But this approach “should not be confined to crises only,” Stoller insisted. “Building manufacturing capacity in Europe is a long-term goal, and one which cannot be accomplished by any one actor alone.”
Suggesting that the opportunity was “now or never” to implement solutions, Stoller pledged that “at Medicines for Europe, we are ready to contribute to an EU pharma strategy that works, that makes sense, and that delivers for patients and health systems in Europe.”
MEAT Criteria Can Enhance Supply-Chain Security
Medicines for Europe had recently applauded a report from the European Parliament’s health committee that it said “clearly recognized the key role that off-patent medicines bring to patient access to essential medicines” and which urged the examination of “measures aimed at stimulating healthy competition for generic and biosimilar medicines.”
The “Own Initiative” report, led by members of the ENVI committee, endorsed “concrete policy solutions” that included “targeted guidelines on medicines procurement to help member states improve their unsustainable purchasing practices,” Medicines for Europe pointed out.
This included implementing “most economically advantageous tender” – or MEAT – criteria and awarding tenders to more than one company as part of efforts to bolster supply-chain security.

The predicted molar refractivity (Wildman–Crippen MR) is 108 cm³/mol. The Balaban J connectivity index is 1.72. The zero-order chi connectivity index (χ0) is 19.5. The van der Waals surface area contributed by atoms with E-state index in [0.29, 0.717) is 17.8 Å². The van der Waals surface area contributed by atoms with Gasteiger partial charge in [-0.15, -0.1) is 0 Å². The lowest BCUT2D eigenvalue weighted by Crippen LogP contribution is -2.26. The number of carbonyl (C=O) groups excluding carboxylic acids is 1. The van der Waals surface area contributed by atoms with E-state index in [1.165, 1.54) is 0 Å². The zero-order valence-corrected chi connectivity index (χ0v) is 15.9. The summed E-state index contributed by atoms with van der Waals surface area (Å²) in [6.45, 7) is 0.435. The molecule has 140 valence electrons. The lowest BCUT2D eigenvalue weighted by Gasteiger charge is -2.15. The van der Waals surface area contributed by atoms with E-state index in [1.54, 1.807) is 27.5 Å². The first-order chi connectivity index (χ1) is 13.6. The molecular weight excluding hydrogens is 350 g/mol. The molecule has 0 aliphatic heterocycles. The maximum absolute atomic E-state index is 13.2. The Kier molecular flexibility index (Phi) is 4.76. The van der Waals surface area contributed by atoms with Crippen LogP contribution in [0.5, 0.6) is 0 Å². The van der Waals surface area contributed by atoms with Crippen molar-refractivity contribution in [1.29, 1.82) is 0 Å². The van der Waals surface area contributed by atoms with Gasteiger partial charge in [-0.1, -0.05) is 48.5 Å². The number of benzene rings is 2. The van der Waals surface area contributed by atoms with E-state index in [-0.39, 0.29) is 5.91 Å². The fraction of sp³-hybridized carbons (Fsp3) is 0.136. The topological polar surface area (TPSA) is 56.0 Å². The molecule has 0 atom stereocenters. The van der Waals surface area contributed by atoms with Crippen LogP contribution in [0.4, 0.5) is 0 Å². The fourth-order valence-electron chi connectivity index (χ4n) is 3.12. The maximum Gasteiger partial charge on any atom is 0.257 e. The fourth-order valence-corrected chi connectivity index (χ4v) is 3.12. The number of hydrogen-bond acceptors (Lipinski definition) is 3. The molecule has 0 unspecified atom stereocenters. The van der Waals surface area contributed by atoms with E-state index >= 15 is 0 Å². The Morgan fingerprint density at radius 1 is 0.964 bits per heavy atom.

“The report factors in best-practice initiatives from the COVID-19 outbreak such as dialog with industry and pragmatic regulatory flexibilities,” the off-patent industry association noted, such as flexibilities on pack size and the introduction of electronic product information, or “e-leaflets.”
“To enable regulatory authorities to promptly share key information, the report calls for regulatory optimization,” Medicines for Europe observed. “This can be achieved by amending the EU Variations Regulation and implementing telematics reform.”
The report “also provides a clear signal to strengthen pharmaceutical supply chains, with support from the EU and member states to introduce the right incentives to encourage manufacturing in Europe.”
AOK Antibiotics Tender Goes Beyond Price
A recent antibiotics tender announced by German’s AOK group of statutory health insurance funds suggests that industry’s message on non-price criteria is beginning to be heard, with the AOK explicitly stating that the tender would not be awarded solely on the basis of the cheapest price.
Instead, it expanded its tender criteria to incorporate non-price aspects, particularly involving environmental elements, into the tender award.
The three-partner model tender for cefaclor, cefuroxime, ciprofloxacin, clarithromycin and roxithromycin is worth around €63m ($74m) and runs from 1 June 2021 to 31 May 2023.